The information below is based on the Report of the Secretary-General to the Security Council (S/2021/312) issued on 30 March 2021.

Following the drawdown of the United Nations Operation in Côte d’Ivoire (UNOCI) in 2017 and the removal of Forces armées de Côte d’Ivoire from the list annexed to the report of the Secretary-General published in 2017 (S/2017/249), the United Nations has continued to support the Government to consolidate progress in the prevention of conflict-related sexual violence. My Special Representative supported the deployment of two experts to build the capacity of Forces armées de Côte d’Ivoire, support the Government in implementing its plan of action to combat sexual violence, and bolster its monitoring, analysis and reporting arrangements. In order to prevent the recurrence of sexual violence, in the period from March to August 2020, civil society organizations in collaboration with the National Committee to Combat Conflict-Related Sexual Violence organized training for members of the armed forces, local administrators and community leaders, as well as judicial police officers. The Government has taken steps to create a protective legal environment for survivors, including by removing the requirement that survivors must produce a costly medical certificate in order to file a complaint. The Ministry of Justice and Human Rights appointed a gender focal point, whose role is to ensure the systematic monitoring of cases involving sexual and gender-based violence in the courts. Nevertheless, at the subnational level, some women peacebuilders were targeted with intimidation, including physical and sexual violence.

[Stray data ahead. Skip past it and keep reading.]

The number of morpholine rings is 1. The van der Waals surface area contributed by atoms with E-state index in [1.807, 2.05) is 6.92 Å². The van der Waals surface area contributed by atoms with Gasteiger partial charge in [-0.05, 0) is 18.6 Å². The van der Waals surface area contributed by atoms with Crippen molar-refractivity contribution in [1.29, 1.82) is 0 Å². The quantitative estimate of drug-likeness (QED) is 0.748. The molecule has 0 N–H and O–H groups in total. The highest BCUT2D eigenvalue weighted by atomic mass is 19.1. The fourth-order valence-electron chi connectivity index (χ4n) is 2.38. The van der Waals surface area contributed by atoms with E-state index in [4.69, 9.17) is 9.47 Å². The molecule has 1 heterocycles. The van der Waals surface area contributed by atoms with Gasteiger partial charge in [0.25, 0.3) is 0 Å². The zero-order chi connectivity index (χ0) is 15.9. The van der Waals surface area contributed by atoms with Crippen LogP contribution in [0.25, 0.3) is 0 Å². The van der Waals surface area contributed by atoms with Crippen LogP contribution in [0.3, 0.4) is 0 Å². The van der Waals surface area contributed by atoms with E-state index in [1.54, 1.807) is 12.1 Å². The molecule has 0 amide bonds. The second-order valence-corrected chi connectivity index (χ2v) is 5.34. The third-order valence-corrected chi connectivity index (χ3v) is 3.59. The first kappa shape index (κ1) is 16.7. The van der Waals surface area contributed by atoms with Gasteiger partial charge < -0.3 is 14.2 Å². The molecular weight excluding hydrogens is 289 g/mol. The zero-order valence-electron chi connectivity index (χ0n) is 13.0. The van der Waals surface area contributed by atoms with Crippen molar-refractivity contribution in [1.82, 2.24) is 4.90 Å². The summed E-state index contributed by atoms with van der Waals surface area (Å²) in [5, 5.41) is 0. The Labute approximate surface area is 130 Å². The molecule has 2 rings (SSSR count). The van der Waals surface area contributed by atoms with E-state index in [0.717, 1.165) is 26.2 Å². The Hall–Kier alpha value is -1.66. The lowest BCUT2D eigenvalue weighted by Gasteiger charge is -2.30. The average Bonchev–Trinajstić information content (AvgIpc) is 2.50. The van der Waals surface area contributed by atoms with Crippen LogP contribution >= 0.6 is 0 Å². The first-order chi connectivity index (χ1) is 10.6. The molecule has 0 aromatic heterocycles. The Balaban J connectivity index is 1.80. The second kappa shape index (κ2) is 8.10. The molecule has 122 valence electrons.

I call upon the governments of countries undergoing post-conflict transitional justice processes to ensure concrete measures are taken to deliver accountability, award reparations and provide redress for conflict-related sexual violence, avoiding amnesty or impunity for these grave international crimes. I encourage these governments to consult survivors in the design and delivery of transitional justice processes, in line with a survivor-centred approach, and to ensure that past perpetrators are removed from national institutions through credible vetting procedures.

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